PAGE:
Jei Jan Wu, a client of The Legal Aid Society, has a fresh start in a new apartment after suffering harassment from a nightmare landlord for more than a year.
Ms. Wu lives with disabilities, is in her sixties, and resides in Queens. Her landlord, Hu Zhong Cai, subjected her to a litany of harassment including following her around and taking her photo, neglecting building repairs, yelling at her and her home healthcare aide, refusing to wear PPE in front of her, and playing a radio at all hours. He even attempted to take our credit cards in her name.
“I still have post-traumatic stress. Right now, I am trying to learn that I can sleep without fear, but I still have the nightmares,” Ms. Wu told the New York Daily News. “I still leave the lights on when I sleep, and still have fear whenever I hear a noise in my apartment.”
Due to this egregious harassment, Ms. Wu withheld rent; Mr. Cai then attempted to evict her. Legal Aid commenced a harassment case and achieved a settlement that cleared Ms. Wu of having to pay back rent and allotted time to secure a new residence. Her attorneys also helped to secure a CityFHEPS voucher which allowed her to obtain her current apartment. Given its complexity, five different staff members worked on Ms. Wu’s case.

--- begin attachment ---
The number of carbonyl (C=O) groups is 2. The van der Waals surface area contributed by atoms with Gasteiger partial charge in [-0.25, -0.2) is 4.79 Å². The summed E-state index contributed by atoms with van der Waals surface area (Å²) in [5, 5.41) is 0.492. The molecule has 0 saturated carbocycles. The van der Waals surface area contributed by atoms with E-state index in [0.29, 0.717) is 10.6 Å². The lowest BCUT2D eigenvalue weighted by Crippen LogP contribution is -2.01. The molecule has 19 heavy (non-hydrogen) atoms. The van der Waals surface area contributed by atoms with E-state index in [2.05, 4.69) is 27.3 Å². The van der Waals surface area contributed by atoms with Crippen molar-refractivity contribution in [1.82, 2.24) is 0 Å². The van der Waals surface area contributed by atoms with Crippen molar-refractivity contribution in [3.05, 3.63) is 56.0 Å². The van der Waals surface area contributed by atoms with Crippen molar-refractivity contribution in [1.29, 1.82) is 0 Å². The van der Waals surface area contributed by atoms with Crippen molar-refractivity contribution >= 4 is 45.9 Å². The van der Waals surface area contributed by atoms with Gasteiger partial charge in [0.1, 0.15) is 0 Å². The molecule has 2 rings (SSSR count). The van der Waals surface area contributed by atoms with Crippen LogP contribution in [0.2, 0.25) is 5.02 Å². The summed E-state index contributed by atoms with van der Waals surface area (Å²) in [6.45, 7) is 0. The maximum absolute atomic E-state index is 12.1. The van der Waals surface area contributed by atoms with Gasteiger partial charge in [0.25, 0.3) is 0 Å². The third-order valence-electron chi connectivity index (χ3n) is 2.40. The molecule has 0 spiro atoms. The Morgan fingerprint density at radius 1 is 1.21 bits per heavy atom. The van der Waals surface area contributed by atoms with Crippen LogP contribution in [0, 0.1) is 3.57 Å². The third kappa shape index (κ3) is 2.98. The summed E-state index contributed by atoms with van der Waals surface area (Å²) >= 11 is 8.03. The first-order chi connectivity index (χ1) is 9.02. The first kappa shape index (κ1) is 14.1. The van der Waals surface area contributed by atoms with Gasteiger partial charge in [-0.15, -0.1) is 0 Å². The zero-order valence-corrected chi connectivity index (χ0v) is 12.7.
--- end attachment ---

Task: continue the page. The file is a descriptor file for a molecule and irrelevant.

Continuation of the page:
Ms. Wu was able to obtain assistance from Legal Aid through New York City’s Right to Counsel program, which ensures that all low-income tenants facing eviction have access to an attorney.
The program is highly effective but is facing a dire financial crisis. Providers, including Legal Aid, are calling on the City for $351 million in increased funding to ensure that no one has to face an eviction proceeding without a lawyer.
Last Updated: 1 May 2023
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